John Mace – Many Melungeon descendants have only recently begun to accept their roots, as being labeled Melungeon or “Black Dutch”, etc. was considered very negative until recently. Due to the ambiguous racial status, many Melungeons preferred to be seen as white, and thusly there are many who have no idea that they’re of Melungeon descent at all. Many only discovered their ancestry when they came down with some rare disease.

Slowly, more and more folks are acknowledging their ancestry, and you can find a number of genealogical websites and such if you check. There are Unions held biannually by the Melungeon Heritage Association. The discrimination is breaking down at last, a good thing for everyone.

Your second question is very good. Historically, Melungeons weren’t well thought of, and as a consequence many concealed their origins and passed for white. I don’t live in Appalachia, so I’m unsure of the exact climate there now. If anyone from the area could drop in and give the general perception of Melungeons in Appalachia, I’d appreciate it.

Outside Appalachia, I’ve met exactly one person who’d heard of the Melungeons, but then I don’t exactly run around with a “Melungeon and proud of it!” T-shirt on or anything, so it’s hardly a scientific sampling. On the rare occasions people bring up Melungeons, they usually ask if they exist at all – as though they were some half-forgotten legend or mythical tribe. The few people I’ve mentioned my ancestry to are rather perplexed. One friend even felt the back of my head to check to see if I actually had a bump and a ridge, then checked her own and was astonished to discover that she didn’t.


By the way, the “Dutch” in “Black Dutch” is actually a reference to German ancestry, not Dutch. “Deutsch,” meaning “German”, has been mis-heard by English speakers over the years, and mangled into “Dutch”. (Same deal with the so-called Pennsylvania Dutch, by the way.)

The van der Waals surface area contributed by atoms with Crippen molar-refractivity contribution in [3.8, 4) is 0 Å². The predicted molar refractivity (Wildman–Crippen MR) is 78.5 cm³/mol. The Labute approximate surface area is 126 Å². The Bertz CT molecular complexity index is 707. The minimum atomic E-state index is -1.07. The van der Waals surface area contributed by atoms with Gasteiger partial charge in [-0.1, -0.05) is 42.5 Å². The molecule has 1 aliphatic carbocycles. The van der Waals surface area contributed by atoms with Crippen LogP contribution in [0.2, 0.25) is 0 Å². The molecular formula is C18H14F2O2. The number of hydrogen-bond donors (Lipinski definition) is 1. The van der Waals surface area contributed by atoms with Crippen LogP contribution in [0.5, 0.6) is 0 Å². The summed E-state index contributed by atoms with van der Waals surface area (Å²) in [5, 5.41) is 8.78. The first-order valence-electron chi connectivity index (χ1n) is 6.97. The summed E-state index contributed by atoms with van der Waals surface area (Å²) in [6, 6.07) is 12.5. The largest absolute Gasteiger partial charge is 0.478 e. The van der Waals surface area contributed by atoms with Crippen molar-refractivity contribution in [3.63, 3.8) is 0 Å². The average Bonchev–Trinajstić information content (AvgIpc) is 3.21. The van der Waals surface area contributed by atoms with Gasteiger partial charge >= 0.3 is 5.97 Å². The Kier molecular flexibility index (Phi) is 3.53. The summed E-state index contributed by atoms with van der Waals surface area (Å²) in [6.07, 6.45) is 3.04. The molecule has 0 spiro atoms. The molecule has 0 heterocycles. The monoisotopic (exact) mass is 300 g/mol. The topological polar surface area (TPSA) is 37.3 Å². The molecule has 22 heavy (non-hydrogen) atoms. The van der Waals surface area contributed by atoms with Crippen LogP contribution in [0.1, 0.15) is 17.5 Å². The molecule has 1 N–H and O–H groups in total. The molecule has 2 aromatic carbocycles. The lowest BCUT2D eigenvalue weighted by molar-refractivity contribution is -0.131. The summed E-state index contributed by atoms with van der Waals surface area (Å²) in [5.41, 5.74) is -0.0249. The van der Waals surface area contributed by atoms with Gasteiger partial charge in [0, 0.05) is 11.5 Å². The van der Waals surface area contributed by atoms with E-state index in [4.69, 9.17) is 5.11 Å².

There was a large German community in western North Carolina in colonial times. They were in fact connected to the “Pennsylvania Dutch”. (Most of the Germans who wound up in North Carolina arrived initially in Pennsylvania, and then migrated south, along the Great Wagon Road, which led down through western Virginia, and into the Carolinas.)

I’m not sure how the “Black Dutch” appellation got started, but I’m guessing that some of these Germans must have mingled with Cherokee, blacks, and/or others. Not surprising at all.

(And yes, it occurred to me to point out that “Black Dutch” is mostly an Appalachian appellation…)

Here’s another question.

Other than the physical identification, are there any cultural nuances peculiar to Melungeons?

In other words, say my family was from Appalachia on both sides, but only my mother was Melungeon. If I went to visit both sets of grandparents, would I be exposed to any differences? Would my maternal grandmother cook anything different from my paternal grandmother? Would either grandparent tell different stories or have different “sayings”?

Since I am not motivated to arque MENA things at present:

Well this is highly peculiar.